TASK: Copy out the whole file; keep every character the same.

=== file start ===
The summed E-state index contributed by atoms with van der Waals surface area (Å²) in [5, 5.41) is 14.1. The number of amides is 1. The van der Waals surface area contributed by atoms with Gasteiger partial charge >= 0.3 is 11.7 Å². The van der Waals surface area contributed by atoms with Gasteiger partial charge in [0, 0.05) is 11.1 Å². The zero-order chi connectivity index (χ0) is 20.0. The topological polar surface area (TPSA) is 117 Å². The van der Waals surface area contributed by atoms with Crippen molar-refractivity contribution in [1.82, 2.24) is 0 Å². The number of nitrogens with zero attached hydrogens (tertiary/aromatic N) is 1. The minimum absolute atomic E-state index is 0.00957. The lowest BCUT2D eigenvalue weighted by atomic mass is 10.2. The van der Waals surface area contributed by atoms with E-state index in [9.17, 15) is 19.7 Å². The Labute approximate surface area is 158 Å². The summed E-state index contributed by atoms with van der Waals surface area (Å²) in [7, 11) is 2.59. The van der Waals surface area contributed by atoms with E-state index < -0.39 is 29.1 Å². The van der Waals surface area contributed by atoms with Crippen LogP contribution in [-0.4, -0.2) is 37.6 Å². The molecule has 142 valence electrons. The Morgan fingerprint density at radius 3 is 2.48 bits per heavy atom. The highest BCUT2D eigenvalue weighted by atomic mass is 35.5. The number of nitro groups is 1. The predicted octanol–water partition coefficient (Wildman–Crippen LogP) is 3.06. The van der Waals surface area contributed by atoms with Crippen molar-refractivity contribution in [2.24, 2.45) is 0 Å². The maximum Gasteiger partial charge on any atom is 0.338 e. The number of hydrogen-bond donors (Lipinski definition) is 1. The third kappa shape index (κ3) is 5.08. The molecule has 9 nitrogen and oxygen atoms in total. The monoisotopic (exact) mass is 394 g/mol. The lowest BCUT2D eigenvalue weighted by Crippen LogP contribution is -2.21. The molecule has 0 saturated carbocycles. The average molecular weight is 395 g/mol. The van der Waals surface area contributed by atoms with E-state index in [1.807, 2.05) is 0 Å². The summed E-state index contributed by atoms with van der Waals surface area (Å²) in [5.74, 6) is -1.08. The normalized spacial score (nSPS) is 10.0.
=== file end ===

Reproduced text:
The summed E-state index contributed by atoms with van der Waals surface area (Å²) in [5, 5.41) is 14.1. The number of amides is 1. The van der Waals surface area contributed by atoms with Gasteiger partial charge >= 0.3 is 11.7 Å². The van der Waals surface area contributed by atoms with Gasteiger partial charge in [0, 0.05) is 11.1 Å². The zero-order chi connectivity index (χ0) is 20.0. The topological polar surface area (TPSA) is 117 Å². The van der Waals surface area contributed by atoms with Crippen molar-refractivity contribution in [1.82, 2.24) is 0 Å². The number of nitrogens with zero attached hydrogens (tertiary/aromatic N) is 1. The minimum absolute atomic E-state index is 0.00957. The lowest BCUT2D eigenvalue weighted by atomic mass is 10.2. The van der Waals surface area contributed by atoms with E-state index in [9.17, 15) is 19.7 Å². The Labute approximate surface area is 158 Å². The summed E-state index contributed by atoms with van der Waals surface area (Å²) in [7, 11) is 2.59. The van der Waals surface area contributed by atoms with E-state index < -0.39 is 29.1 Å². The van der Waals surface area contributed by atoms with Crippen LogP contribution in [-0.4, -0.2) is 37.6 Å². The molecule has 142 valence electrons. The Morgan fingerprint density at radius 3 is 2.48 bits per heavy atom. The highest BCUT2D eigenvalue weighted by atomic mass is 35.5. The number of nitro groups is 1. The predicted octanol–water partition coefficient (Wildman–Crippen LogP) is 3.06. The van der Waals surface area contributed by atoms with Crippen molar-refractivity contribution in [2.24, 2.45) is 0 Å². The maximum Gasteiger partial charge on any atom is 0.338 e. The number of hydrogen-bond donors (Lipinski definition) is 1. The third kappa shape index (κ3) is 5.08. The molecule has 9 nitrogen and oxygen atoms in total. The monoisotopic (exact) mass is 394 g/mol. The lowest BCUT2D eigenvalue weighted by Crippen LogP contribution is -2.21. The molecule has 0 saturated carbocycles. The average molecular weight is 395 g/mol. The van der Waals surface area contributed by atoms with E-state index in [1.807, 2.05) is 0 Å². The summed E-state index contributed by atoms with van der Waals surface area (Å²) in [5.74, 6) is -1.08. The normalized spacial score (nSPS) is 10.0.